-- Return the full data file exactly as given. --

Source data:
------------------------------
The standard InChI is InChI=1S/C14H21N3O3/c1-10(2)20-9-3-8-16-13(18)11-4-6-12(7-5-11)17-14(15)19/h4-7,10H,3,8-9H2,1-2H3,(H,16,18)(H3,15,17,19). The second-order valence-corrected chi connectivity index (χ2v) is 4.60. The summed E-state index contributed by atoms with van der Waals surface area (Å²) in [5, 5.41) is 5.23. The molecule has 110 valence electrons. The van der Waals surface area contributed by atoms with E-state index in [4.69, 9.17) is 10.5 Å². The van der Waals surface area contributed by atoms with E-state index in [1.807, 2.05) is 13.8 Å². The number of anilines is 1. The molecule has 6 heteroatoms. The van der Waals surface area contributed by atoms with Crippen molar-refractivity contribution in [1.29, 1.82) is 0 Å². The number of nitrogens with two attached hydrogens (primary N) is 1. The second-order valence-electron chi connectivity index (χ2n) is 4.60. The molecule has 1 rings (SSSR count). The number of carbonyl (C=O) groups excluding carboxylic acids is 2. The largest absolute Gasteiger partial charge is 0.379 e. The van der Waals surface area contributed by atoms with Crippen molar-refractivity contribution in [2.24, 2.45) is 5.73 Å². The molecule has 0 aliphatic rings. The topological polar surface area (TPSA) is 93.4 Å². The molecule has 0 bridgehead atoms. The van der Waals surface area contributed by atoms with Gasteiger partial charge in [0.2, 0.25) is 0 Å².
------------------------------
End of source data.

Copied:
The standard InChI is InChI=1S/C14H21N3O3/c1-10(2)20-9-3-8-16-13(18)11-4-6-12(7-5-11)17-14(15)19/h4-7,10H,3,8-9H2,1-2H3,(H,16,18)(H3,15,17,19). The second-order valence-corrected chi connectivity index (χ2v) is 4.60. The summed E-state index contributed by atoms with van der Waals surface area (Å²) in [5, 5.41) is 5.23. The molecule has 110 valence electrons. The van der Waals surface area contributed by atoms with E-state index in [4.69, 9.17) is 10.5 Å². The van der Waals surface area contributed by atoms with E-state index in [1.807, 2.05) is 13.8 Å². The number of anilines is 1. The molecule has 6 heteroatoms. The van der Waals surface area contributed by atoms with Crippen molar-refractivity contribution in [1.29, 1.82) is 0 Å². The number of nitrogens with two attached hydrogens (primary N) is 1. The second-order valence-electron chi connectivity index (χ2n) is 4.60. The molecule has 1 rings (SSSR count). The number of carbonyl (C=O) groups excluding carboxylic acids is 2. The largest absolute Gasteiger partial charge is 0.379 e. The van der Waals surface area contributed by atoms with Crippen molar-refractivity contribution in [2.24, 2.45) is 5.73 Å². The molecule has 0 aliphatic rings. The topological polar surface area (TPSA) is 93.4 Å². The molecule has 0 bridgehead atoms. The van der Waals surface area contributed by atoms with Gasteiger partial charge in [0.2, 0.25) is 0 Å².